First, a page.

More and more Americans are also living in houseboats, rather than retro future spaceship-looking residences. In Seattle alone there are about 500 houseboats. There are the barge, pontoon, catamaran, and luxury styles of floating homes, to name just a few.
Another interesting home trend in the US features the adaptive reuse of existing buildings into housing. A range of structures, from abandoned churches to factories and freight containers, are being converted into homes. Perhaps it is part of the green trend; after all, the most environmentally friendly building is the one that is already built.
Sustainability trends and increasing urbanization are driving changes in the housing market. Homeowners are choosing to reduce energy consumption and enjoy smaller power bills, whether buying a couch made of non-toxic flues and natural fabrics or making a reclaimed wood table. Want to learn more? We showed you how to make that table in our eco-friendly man cave post.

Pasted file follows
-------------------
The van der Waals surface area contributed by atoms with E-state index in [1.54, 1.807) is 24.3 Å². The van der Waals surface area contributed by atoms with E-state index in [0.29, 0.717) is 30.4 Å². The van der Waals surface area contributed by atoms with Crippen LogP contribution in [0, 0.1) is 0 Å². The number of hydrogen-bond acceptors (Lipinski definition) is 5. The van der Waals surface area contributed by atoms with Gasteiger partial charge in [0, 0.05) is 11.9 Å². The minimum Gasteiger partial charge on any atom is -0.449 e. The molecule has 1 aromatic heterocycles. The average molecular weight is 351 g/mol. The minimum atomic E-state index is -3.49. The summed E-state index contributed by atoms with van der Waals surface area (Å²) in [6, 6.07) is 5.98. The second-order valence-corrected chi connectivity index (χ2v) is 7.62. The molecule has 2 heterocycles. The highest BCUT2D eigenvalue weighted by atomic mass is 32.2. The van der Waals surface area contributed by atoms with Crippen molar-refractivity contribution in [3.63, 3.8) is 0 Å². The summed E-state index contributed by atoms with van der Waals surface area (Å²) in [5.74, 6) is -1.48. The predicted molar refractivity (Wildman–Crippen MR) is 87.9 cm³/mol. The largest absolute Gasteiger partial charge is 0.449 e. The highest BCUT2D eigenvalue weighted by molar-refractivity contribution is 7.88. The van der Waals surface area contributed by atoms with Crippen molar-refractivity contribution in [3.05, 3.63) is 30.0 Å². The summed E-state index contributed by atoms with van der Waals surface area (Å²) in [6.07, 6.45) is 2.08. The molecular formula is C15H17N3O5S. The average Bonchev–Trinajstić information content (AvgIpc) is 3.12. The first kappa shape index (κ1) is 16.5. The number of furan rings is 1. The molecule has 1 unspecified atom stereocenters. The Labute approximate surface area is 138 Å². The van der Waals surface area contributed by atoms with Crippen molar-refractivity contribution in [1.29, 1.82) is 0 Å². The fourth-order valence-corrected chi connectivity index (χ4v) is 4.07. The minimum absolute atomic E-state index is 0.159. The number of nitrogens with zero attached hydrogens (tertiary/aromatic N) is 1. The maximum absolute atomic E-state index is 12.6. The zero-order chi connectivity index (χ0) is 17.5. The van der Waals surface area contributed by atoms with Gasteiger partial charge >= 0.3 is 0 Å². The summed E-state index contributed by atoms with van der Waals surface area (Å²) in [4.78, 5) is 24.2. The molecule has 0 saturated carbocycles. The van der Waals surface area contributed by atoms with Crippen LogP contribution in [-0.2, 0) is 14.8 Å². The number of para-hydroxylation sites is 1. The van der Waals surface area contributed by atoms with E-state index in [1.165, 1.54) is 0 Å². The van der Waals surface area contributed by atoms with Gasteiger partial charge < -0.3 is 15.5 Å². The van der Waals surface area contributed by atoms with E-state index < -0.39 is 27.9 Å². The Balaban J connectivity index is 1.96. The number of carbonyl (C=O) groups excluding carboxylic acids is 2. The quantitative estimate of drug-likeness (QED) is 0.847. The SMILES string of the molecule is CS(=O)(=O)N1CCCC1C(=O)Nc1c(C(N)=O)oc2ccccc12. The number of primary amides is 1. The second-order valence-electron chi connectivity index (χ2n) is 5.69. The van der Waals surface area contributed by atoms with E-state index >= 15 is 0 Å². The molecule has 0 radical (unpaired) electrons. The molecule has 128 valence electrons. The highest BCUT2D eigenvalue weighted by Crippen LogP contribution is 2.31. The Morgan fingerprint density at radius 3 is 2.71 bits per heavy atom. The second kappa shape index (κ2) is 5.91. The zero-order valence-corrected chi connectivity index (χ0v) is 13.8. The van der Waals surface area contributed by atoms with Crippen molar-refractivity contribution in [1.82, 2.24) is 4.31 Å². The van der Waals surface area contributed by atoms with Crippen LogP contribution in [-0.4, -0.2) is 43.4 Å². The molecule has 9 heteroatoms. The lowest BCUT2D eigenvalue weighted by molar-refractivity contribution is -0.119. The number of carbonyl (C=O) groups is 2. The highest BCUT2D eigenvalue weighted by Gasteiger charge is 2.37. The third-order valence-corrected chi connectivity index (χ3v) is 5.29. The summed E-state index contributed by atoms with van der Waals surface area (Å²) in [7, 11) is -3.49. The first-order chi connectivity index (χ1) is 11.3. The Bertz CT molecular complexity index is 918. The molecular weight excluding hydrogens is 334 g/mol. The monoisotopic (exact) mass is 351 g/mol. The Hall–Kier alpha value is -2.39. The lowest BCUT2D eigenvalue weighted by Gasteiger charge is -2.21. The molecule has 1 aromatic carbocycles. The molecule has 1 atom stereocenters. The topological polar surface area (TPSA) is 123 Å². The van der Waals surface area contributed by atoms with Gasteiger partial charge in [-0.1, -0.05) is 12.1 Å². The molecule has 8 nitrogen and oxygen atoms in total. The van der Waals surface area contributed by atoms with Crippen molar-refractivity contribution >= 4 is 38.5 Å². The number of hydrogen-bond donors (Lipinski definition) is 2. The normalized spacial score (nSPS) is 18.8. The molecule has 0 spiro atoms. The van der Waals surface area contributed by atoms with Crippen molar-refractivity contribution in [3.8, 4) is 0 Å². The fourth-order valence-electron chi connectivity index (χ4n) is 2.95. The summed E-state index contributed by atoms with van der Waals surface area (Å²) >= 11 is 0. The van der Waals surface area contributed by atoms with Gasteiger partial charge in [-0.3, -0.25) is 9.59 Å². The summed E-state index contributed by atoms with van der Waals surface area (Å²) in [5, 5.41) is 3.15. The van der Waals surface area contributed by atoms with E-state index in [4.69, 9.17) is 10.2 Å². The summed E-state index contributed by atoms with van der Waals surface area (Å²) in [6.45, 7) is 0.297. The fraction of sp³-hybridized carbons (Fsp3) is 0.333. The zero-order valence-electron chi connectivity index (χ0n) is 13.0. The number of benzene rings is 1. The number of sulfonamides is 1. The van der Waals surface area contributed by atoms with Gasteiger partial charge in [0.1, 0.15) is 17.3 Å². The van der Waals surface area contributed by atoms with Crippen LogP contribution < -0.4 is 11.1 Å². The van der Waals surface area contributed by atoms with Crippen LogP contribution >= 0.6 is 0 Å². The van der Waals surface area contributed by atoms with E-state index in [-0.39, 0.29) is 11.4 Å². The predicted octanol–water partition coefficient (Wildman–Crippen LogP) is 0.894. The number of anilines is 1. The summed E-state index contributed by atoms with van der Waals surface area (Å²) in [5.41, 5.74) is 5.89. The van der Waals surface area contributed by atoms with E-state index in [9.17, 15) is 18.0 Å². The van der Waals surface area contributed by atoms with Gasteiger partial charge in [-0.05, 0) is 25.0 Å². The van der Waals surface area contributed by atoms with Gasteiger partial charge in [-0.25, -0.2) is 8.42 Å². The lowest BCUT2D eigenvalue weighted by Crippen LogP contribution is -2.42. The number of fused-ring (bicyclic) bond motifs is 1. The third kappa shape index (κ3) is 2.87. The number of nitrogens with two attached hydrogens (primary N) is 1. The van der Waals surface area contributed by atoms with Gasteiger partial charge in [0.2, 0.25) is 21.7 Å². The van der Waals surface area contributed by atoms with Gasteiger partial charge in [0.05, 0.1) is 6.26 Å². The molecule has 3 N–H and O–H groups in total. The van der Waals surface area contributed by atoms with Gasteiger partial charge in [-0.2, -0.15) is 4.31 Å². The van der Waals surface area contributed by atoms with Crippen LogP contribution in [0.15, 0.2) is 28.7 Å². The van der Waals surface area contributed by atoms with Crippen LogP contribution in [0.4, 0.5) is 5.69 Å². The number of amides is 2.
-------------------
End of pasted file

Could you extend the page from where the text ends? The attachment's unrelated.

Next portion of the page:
Rather than being a spacecraft-like style of home we're embracing today, it seems that technology rules the most modern of homes. Automated devices are hitting the market that promise to regulate residential heating, lighting, and security systems. They are called "smart" homes and lack alien life forms from other planets (unless we count our family's odd second cousin Pat).
the retro Future vision
This image shows another blast from the past vision of the future. It's the office job that people of the 60s thought they would see today.
The pic was part of a 1969 exhibition in Hanover, Germany. Check out the oversized computers, typewriter keys, and photocopier included in this desk.
The office desk of the future, envisioned back in the 1960s, the Mad Men era, featured amazing automation features and out-of-the-box styling. It included television screens for monitors and required more room than we give to desks today.